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The Hockey News

The Hockey News

For 39-year-old defenseman Mathieu Schneider, it must have been like St. Peter calling his name over the purgatory loudspeaker. Atlanta traded the veteran of 20 seasons and a conditional draft pick (either a third-, fourth- or fifth-rounder) to Montreal on Monday for a second round draft selection in 2009 (which was actually Atlanta’s to begin with, but was moved to Washington and then to Montreal) and a 2010 third round pick.

With the move, Schneider returns to the team he began his career with – he actually played a few games with Canadiens GM Bob Gainey and five seasons with coach Guy Carbonneau – and won a Stanley Cup with in 1993.

Schneider will slot-in nicely behind Andrei Markov as the second offensive option and power play quarterback on the Montreal blueline and as the fourth defenseman behind Markov, Mike Komisarek and Roman Hamrlik. The next two on the D-corps depth chart - Josh Gorges and Schneider’s 1993 teammate Patrice Brisebois - will be able to focus on defending opposing forwards.

Schneider is no longer the elite player he most recently was in Detroit, but is an upgrade nonetheless. He was third amongst Thrashers defenders in ice time (21:02) and second in scoring (4-11-15, four power play points), although he was also a minus-10. Not great numbers, but don’t forget where he was – the woeful Thrashers are, once again, in a heated battle for first underall, currently sitting in 29th, seven points ahead of the ever-awful Islanders.

Defensemen have been at a premium on the trade market this season. Since Schneider entered NHL purgatory in Atlanta from the relative paradise of Anaheim after a pre-season, Sept. 26 trade, 23 defensemen have been involved in the NHL’s 31 trades.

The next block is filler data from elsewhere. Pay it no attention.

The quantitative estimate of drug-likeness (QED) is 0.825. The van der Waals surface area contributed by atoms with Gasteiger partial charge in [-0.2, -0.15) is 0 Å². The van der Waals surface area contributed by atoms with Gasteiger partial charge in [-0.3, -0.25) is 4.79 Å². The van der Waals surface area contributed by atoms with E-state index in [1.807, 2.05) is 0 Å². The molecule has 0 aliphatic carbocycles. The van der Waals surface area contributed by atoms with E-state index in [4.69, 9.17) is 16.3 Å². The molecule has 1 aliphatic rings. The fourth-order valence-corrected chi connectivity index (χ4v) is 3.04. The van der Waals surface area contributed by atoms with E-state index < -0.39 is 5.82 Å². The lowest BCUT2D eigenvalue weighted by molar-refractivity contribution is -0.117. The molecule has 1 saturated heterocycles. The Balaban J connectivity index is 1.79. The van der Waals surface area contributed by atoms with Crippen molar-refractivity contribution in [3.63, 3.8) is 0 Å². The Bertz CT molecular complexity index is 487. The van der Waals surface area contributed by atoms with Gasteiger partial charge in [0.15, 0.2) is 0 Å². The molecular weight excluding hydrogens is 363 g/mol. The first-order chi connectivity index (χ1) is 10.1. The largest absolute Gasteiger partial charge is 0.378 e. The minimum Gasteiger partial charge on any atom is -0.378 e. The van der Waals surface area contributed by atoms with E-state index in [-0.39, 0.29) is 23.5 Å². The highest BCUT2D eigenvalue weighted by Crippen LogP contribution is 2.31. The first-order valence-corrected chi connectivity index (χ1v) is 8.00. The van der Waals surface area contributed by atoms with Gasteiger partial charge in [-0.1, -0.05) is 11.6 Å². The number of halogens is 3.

Names on the move have included Andrew Alberts, Phillipe Boucher, Matt Carle, Carlo Colaiacovo, Steve Eminger, Lukas Krajicek, Shane O’Brien, Sean O’Donnell and Darryl Sydor.

None are of all-star calibre, and only Carle, Colaiacovo and Eminger have any chance of becoming anything near impactful NHL defensemen, but you can’t say blueliners haven’t been widely coveted. And top-four, offensively-inclined defensemen are sure to be much-sought-after and much-available come the March 4 trade deadline.

Those expected to be on the block include Jay Bouwmeester, Tomas Kaberle, Pavel Kubina, Filip Kuba, one of Scott Niedermayer or Chris Pronger and the young, locked-up Ryan Whitney; none of which can be had for second and third round picks. Schneider slots into the tier below those players, but well above any others rumoured to be available.

That’s why this couldn’t be a better deal for the Canadiens or have come at a better time.

The Habs have added blueline depth early, giving Schneider and his new teammates more time to adjust. But most importantly, Montreal didn’t have to sacrifice a roster player or any prized prospects; the team remains intact and, no doubt, better today than on the weekend.

Acquiring Schneider when they did for what they did also means the Canadiens are in a better position leading up to the trade deadline. If the proposed Vincent Lecavalier to Montreal trade isn’t dead, Montreal didn’t have to part with any of the deal’s rumoured pieces.

If it is truly dead, then Montreal can still offer some or all of those pieces in other deals – to Phoenix for Olli Jokinen wouldn’t be ridiculous and wouldn’t Schneider be an attractive part of a face-saving Bouwmeester package as Florida pushes for its first post-season birth since 1999-2000?

Gainey has done well with this deal. Whether it’s enough to stop Montreal’s slide is too soon to say. But the power play will be better with Schneider and the team is still whole, ready to have some spare parts moved for more help leading up to March 4.

John Grigg is a copy editor with The Hockey News and a regular contributor to with his blog and the Top 10.

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